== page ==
Elderly sloth Ms. Chips dies at National Zoo

Two-toed sloth Ms Chips at the Smithsonian's National Zoo. (Courtesy Clyde Nishimura/Smithsonian's National Zoo)
Two-toed sloth Ms Chips at the Smithsonian’s National Zoo. (Courtesy Clyde Nishimura/Smithsonian’s National Zoo)

Hangin' with Ms. Chips in happier days. (Courtesy Kara Ingraham/Smithsonian's National Zoo)
Hangin’ with Ms. Chips in happier days. (Courtesy Kara Ingraham/Smithsonian’s National Zoo)

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Two-toed sloth Ms Chips at the Smithsonian's National Zoo. (Courtesy Clyde Nishimura/Smithsonian's National Zoo)
Hangin' with Ms. Chips in happier days. (Courtesy Kara Ingraham/Smithsonian's National Zoo)

WASHINGTON — An elderly female two-toed sloth who was born in D.C. when Richard Nixon was in the White House, Nilsson was leading the charts and The Godfather was debuting in theaters, has died, the National Zoo announced.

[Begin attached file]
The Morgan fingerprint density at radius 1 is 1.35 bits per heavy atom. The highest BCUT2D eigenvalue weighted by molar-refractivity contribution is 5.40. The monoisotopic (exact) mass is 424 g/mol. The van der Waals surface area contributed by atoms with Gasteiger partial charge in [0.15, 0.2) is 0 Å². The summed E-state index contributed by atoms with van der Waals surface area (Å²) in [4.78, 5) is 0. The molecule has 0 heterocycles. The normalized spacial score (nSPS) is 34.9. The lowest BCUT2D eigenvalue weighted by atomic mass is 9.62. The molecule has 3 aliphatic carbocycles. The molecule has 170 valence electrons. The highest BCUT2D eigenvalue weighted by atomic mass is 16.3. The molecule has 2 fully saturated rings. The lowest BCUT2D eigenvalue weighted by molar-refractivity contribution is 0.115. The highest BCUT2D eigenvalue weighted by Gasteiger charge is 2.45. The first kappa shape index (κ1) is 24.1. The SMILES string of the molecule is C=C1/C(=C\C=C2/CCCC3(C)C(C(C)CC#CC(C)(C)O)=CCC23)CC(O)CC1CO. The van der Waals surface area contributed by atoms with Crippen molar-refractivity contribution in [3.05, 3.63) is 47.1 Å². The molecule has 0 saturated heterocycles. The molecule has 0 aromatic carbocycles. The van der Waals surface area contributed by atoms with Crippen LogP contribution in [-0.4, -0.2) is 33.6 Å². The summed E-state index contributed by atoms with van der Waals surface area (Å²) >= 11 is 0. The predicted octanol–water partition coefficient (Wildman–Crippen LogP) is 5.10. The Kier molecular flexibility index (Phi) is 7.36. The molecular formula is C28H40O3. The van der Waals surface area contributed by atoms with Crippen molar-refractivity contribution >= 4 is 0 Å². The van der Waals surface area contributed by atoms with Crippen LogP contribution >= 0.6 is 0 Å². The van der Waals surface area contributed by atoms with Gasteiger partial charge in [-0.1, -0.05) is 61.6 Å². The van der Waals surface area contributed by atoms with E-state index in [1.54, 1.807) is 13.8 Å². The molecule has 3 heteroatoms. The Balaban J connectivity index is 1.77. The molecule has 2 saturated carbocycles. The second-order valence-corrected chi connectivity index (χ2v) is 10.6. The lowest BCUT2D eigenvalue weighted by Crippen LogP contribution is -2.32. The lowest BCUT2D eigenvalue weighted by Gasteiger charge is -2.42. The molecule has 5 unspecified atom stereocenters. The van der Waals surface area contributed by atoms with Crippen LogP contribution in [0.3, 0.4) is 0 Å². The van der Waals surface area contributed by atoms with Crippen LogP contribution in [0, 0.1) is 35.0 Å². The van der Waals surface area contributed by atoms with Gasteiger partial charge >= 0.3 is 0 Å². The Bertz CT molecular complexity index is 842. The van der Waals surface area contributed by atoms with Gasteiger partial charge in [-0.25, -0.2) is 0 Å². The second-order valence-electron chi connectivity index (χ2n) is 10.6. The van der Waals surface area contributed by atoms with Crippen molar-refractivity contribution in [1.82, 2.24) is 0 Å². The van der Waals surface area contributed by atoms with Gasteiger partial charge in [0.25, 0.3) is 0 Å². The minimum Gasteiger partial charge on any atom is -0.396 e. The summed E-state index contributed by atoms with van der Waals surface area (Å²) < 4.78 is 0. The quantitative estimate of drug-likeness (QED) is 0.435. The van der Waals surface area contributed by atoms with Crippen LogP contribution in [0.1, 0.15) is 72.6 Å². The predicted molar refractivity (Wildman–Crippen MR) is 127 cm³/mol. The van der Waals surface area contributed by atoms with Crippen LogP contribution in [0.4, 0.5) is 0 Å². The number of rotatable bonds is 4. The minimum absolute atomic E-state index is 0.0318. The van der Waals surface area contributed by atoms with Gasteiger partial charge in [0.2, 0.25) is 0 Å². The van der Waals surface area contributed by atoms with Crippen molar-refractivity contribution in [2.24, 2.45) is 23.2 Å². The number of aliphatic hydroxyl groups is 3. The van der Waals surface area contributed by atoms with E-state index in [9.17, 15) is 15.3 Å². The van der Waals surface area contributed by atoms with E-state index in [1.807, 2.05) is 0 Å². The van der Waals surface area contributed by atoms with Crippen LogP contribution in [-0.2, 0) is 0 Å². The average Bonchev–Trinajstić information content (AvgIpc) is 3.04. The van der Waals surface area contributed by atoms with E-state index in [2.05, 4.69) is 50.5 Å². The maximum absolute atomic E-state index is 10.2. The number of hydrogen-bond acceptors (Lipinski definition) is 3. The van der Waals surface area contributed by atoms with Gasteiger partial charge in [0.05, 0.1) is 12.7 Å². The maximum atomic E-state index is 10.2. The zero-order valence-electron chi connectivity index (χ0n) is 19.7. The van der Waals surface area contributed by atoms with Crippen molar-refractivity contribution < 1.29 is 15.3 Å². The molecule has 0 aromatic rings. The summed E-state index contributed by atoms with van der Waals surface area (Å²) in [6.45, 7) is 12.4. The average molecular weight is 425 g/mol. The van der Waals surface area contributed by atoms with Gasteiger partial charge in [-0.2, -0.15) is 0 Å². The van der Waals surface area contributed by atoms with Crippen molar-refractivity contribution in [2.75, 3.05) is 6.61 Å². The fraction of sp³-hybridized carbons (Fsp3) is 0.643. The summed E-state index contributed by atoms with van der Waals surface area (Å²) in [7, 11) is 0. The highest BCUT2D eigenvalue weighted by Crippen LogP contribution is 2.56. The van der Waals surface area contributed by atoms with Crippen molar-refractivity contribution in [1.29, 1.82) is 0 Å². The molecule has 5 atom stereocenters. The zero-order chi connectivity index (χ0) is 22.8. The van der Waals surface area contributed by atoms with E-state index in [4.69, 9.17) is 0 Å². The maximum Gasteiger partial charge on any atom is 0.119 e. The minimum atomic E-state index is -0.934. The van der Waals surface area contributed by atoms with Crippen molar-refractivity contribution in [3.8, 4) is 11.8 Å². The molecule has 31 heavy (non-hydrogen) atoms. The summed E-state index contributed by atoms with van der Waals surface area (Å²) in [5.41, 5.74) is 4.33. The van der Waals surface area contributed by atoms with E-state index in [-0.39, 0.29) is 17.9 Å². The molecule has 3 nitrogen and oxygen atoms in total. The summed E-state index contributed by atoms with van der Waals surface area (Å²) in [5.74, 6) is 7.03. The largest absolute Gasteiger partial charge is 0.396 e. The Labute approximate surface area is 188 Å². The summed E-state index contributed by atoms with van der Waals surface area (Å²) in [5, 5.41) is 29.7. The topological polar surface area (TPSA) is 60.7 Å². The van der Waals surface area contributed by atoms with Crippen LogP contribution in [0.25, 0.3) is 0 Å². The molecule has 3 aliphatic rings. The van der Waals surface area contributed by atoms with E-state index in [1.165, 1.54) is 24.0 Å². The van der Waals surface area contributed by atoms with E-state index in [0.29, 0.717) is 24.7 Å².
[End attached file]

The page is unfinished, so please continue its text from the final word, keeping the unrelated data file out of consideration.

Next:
Ms. Chips died Jan. 2 at 46, the National Zoo said Friday. She was born at the zoo on March 2, 1972 and lived most of her life at the zoo’s small mammal house with other sloths, tamarins and armadillos, the zoo said in a release. She most recently shared her exhibit with Mo, the coppery titi monkey, and Dylan, the screaming hairy armadillo.

Zookeepers remembered Ms. Chips as gentle, sweet and somewhat shy. They said she preferred to keep to herself instead of interacting with her interspecies housemates.

Ms. Chips lived more than three times longer than the median age for a female two-toed sloth in human care, the zoo said. What’s behind Ms. Chips’ notable longevity?

“She received the best care possible during her life at the zoo, which likely contributed to her longevity, as well as her genes,” zoo spokeswoman Devin Murphy told WTOP in an email.

Zoo visitors can still check out two other two-toed sloths at the zoo. Vlad, 31, resides at the small mammal house and 9-year-old Howie lives in the zoo’s Amazonia exhibit.

See video of Ms. Chips from November 2016:

Jack Moore

Jack Moore joined WTOP.com as a digital writer/editor in July 2016. Previous to his current role, he covered federal government management and technology as the news editor at Nextgov.com, part of Government Executive Media Group.

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